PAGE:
Steven Spielberg believes Batman, Superman, Iron Man et al will soon be sharing a shallow grave with Liberty Valance, Rooster Cogburn and Shane. But do the two genres really compare?
Steven Spielberg believes comic-book films are doomed, at least until they rise once again from the ashes. “Right now the superhero movie is alive and thriving,” he told the Associated Press this week. “We were around when the western died and there will be a time when the superhero movie goes the way of the western. It doesn’t mean there won’t be another occasion where the western comes back and the superhero movie some day returns. I’m only saying that these cycles have a finite time in popular culture. There will come a day when the mythological stories are supplanted by some other genre that possibly some young film-maker is just thinking about discovering for all of us.”
Spielberg isn’t the first observer to compare superhero movies with westerns, and you can see his point. Not since the 60s, the last decade when cowboys and “indians” truly ruled the silver screen, has a single genre of films occupied as great a share of the overall film audience as comic-book movies do now. And there are many similarities between the two templates: both focus on heroism, often against a backdrop of violent conflict, and both highlight the moral rectitude of the strong standing up for the weak. Early western favourites such as Zorro and The Lone Ranger are clear influences on the masked crimefighter archetype of early superhero films.
The comic-book movie can even be seen to have followed a path towards ever increasing levels of sophistication well trodden by its cinematic forebear. Even the superhero movie’s critics – such as Joaquin Phoenix and Emma Thompson – would presumably admit that the standard of Marvel Studios’ bright and shiny, increasingly twinkle-toed 21st-century confections are a lot more watchable than 99% of the genre’s flat-footed 80s and 90s efforts. Likewise, many of the best westerns, from film-makers such as John Ford, Sergio Leone, Anthony Mann and Sam Peckinpah, are from the 50s, 60s and 70s – beginning more than half a century after the first western, The Great Train Robbery (1903).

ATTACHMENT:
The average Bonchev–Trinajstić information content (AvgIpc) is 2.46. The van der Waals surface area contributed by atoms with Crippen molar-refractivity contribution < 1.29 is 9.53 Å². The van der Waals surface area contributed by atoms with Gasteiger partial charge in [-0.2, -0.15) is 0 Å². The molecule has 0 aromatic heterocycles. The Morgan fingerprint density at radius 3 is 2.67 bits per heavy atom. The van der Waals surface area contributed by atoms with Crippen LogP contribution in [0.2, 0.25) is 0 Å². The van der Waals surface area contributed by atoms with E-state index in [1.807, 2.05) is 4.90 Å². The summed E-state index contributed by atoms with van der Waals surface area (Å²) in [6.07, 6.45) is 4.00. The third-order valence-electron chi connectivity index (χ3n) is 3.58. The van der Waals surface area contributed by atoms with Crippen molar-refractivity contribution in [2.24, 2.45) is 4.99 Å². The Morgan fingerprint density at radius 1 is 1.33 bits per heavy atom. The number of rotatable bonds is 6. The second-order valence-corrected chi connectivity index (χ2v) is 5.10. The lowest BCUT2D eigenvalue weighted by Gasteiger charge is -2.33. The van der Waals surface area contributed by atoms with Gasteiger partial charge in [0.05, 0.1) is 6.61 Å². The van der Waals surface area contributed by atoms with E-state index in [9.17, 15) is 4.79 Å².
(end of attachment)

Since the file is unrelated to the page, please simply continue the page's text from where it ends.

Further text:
If Spielberg is right, and superheroes do follow westerns into the wilderness, it’s most likely they will do so when the genre loses touch with what made it commercially viable in the first place. And here it’s harder to see a parallel. Iron Man and his pals might have to evolve into the equivalent of the morally nebulous, trope-reversing, acid western period into which its predecessor slipped just prior to its long goodbye.
But it’s hard to see how the slick Hollywood studio machine would allow that to happen. Edgar Wright’s efforts to depart from tried-and-tested formulas on Ant-Man were shot down by Marvel last year, while Josh Trank’s attempts to retool the Fantastic Four as a brooding, dialogue-heavy, indie-style drama saw the movie taken away from him before its miserable debut in cinemas. One of the most daring examples of comic-book film-making in recent times, Alex Garland’s Dredd, failed to find any traction at box offices outside the UK. Nor is there any sign on the 21st-century horizon of a dramatic shift towards more adventurous film-making, such as the one that inspired western film-makers to experiment from the late 60s onwards. Some might say, more’s the pity.
The advantage that Batman et al have over their sharp-shooting forebears is reflected in these movies’ international traction. In the decade when China is due to overtake the US as the largest box office, superheroes have proven popular across the world in a way the western would most likely never have managed. Just ask Disney, whose The Lone Ranger bombed even more dramatically in the world’s most populous nation (with just $12m in receipts) than it did at home.
Finally, it’s worth noting that comic-book movies have been in their pomp only since about the turn of the century, while the western was top dog for almost five decades from the 20s onwards. So Spielberg might have to play the long game if he really is hoping the genre will simply haemorrhage all its superpowers and fade from public view.